Lilly grabs glucose-sensing insulin tech, buying Protomer in $1bn deal


Eli Lilly bought a stake in Protomer Technologies and its glucose-sensing insulin platform last year, and it must like what it has seen in the programme since then – it has just agreed to buy the company outright. 

Pasadena, California-based Protomer is working on proteins that can sense molecular activators in the body and only become activated when needed.

In the case of its lead insulin programme, the aim is to develop a form of "smart insulin" that senses levels of glucose in the blood and automatically activates as needed throughout the day.

For a diabetes specialist like Lilly that is an enticing prospect, but Protomer is also planning applications of its platform in other therapeutic areas, for example by developing peptide or proteins that could be activated in the body by small molecule drugs.

[caption id="attachment_82166" align="alignleft" width="180"] Alborz Mahdavi[/caption]

Lilly had previously acquired a 14% stake in Protomer – which was set up in 2015 by California Institute of Technology bioengineering scientist Alborz Mahdavi – in a financing round that also included the investment arm of type 1 diabetes advocacy group JDRF.

It is now acquiring the remainder of the company in a deal that could be worth more than $1 billion if the development and commercial milestones are met.

"Glucose-sensing insulin is the next frontier and has the potential to revolutionise the treatment and quality of life of people with diabetes by dramatically improving both therapeutic efficacy and safety of insulin therapy," said Ruth Gimeno, vice president, diabetes research and clinical investigation at Lilly.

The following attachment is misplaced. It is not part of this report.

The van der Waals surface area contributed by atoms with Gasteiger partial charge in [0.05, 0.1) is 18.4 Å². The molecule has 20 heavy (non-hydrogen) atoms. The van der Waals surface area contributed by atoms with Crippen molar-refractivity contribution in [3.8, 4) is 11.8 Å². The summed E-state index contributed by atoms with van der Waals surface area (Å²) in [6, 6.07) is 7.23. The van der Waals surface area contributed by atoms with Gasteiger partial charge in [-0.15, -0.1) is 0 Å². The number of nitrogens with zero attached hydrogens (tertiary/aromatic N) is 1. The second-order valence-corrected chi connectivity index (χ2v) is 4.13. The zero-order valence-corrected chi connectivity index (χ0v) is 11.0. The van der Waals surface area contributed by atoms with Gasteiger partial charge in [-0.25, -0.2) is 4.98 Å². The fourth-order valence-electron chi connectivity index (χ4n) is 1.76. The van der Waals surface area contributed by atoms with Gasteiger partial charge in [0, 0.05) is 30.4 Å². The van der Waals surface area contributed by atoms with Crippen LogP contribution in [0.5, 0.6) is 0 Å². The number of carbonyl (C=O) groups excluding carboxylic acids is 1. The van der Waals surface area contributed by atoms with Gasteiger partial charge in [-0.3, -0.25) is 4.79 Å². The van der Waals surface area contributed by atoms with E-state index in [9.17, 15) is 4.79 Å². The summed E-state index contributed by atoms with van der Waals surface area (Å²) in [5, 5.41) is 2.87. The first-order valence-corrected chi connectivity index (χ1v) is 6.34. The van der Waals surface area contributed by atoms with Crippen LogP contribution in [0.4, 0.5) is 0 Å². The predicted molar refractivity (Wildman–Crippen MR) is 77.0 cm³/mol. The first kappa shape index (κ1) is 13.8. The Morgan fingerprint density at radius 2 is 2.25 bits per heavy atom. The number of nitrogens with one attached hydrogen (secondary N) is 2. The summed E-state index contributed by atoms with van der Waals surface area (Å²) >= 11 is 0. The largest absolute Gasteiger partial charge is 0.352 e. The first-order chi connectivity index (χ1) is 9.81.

The hope is that the approach could provide more precise control of blood glucose, reducing the chances of diabetes-related complications, whilst also reducing the risk of hypoglycaemia, very low levels of blood glucose that can be life threatening.

The platform could provide an alternative to the "artificial pancreas" systems, which use glucose-sensing devices coupled with insulin pumps.

Lilly would likely have been right at the top of the partnering list for Protomer, given its long history in the insulin market, extending right back to the early 1920s with the launch of the first commercial insulin product Iletin. It was also responsible for the first recombinant insulin product – Humulin – which launched in 1982 and remains on sale.

Insulin products remain a multibillion-dollar business for the company, alongside big-selling newer therapies like GLP-1 agonist Trulicity (dulaglutide), and the company has another potential blockbuster on its hands with GLP-1 and GIP receptor agonist tirzepatide.

Lilly's arch-rival in the diabetes category Novo Nordisk is working on its own glucose-sending insulin platform, acquired via its $800 million acquisition of UK biotech Ziylo in 2018.

Ziylo's platform uses glucose-binding molecules that can act as an on-off switch for insulin, and Novo Nordisk has said it couples these to one of its insulin products to create a drug that responds instantly to changes in blood glucose.

Merck & Co meanwhile was also working on a smart insulin called MK-2640, although that was dropped a few years ago and another candidate does not appear to have been taken forward into clinical testing.